Notes on Institutionalized Racism (in the form of bias, prejudice and
– the course’s definition of institutionalized
racism is that it is the sum total of policies, laws, customs and traditions
that tend to favor one group over another.
In this particular course, we are
talking about institutionalized racism in terms of the major five racial and
ethnic groups, whose wages, salaries, customs, traditions and other
characteristics have been recorded regularly by the U.S. Census Bureau.
In other words, we are using public information and knowledge to assess
the degree of interrelationships among and between different racial and
ethnic groups in the U.S.
2. The major social institutions that we have been discussing include family,
education, the economy (including jobs and occupations), government
(policies which have decreased racism and/or encouraged it, intentionally
or not), the legal and judicial systems education, and sports and
3. Specifically, within the social institutions listed above, we have read,
watched videos, and heard lectures about how institutionalized racism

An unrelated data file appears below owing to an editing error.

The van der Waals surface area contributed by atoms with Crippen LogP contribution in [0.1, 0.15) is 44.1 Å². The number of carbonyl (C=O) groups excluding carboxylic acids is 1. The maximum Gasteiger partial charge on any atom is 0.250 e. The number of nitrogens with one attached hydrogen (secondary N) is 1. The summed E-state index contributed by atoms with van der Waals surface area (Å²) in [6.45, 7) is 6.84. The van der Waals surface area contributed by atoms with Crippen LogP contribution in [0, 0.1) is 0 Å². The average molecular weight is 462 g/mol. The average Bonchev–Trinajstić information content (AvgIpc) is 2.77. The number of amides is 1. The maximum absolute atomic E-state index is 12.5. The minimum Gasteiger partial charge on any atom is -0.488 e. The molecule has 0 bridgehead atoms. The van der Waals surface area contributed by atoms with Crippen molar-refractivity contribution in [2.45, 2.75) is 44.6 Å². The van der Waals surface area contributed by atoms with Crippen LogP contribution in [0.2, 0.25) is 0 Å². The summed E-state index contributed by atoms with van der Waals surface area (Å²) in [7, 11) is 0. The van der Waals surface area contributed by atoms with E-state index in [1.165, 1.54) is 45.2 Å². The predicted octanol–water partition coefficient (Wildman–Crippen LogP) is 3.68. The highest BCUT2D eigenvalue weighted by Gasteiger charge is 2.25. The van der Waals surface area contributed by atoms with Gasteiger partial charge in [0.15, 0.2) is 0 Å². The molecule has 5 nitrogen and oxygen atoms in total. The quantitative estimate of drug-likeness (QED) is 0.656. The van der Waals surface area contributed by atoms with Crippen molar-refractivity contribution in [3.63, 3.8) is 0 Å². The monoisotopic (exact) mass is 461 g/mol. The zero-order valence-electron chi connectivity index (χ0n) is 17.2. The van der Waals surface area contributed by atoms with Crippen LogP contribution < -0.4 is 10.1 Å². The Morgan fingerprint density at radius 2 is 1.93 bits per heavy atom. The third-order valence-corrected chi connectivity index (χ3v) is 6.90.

continues to affect the lives of U.S. residents. We have seen how housing
is very segregated, for example, which leads to segregated school
systems, which leads to segregated economic opportunities, which leads
to overall disparities between the well being of some groups as compared
Our laws have often enforced the segregation that has led to
the disparities we are still observing, though it is also through the legal
system that we are able to begin making changes (such as the Fair
Housing Act, Brown vs. Board of Education, and many others).
Specifically regarding families, anti-miscegenation laws were clearly
intended to prevent the “mixing” of races.
As those laws have been taken
off the books, the percentage of mixed racial/ethnic marriages has
continued to increase over the years, but the pressure of social norms (in
this case, the U.S. people’s support of endogamous marriages) is still
strong enough to ensure that huge numbers of interracial or interethnic
marriages do not take place in the U.S. currently. The current percentage
of interracial or interethnic marriages, as a percentage of all marriages
recorded, is about 3-5%, depending on how ethnic or racial groups are
It is the interconnections among our different social institutions, listed
above (education, economy, family, and so on), that I want you to be able
to use as information to explain the continuing disparities by race and
ethnicity that we have discussed and read about and watched on videos in
the class. As many of you have noted, we are so familiar with our social
norms, especially if we are the majority group, that we often don’t “see”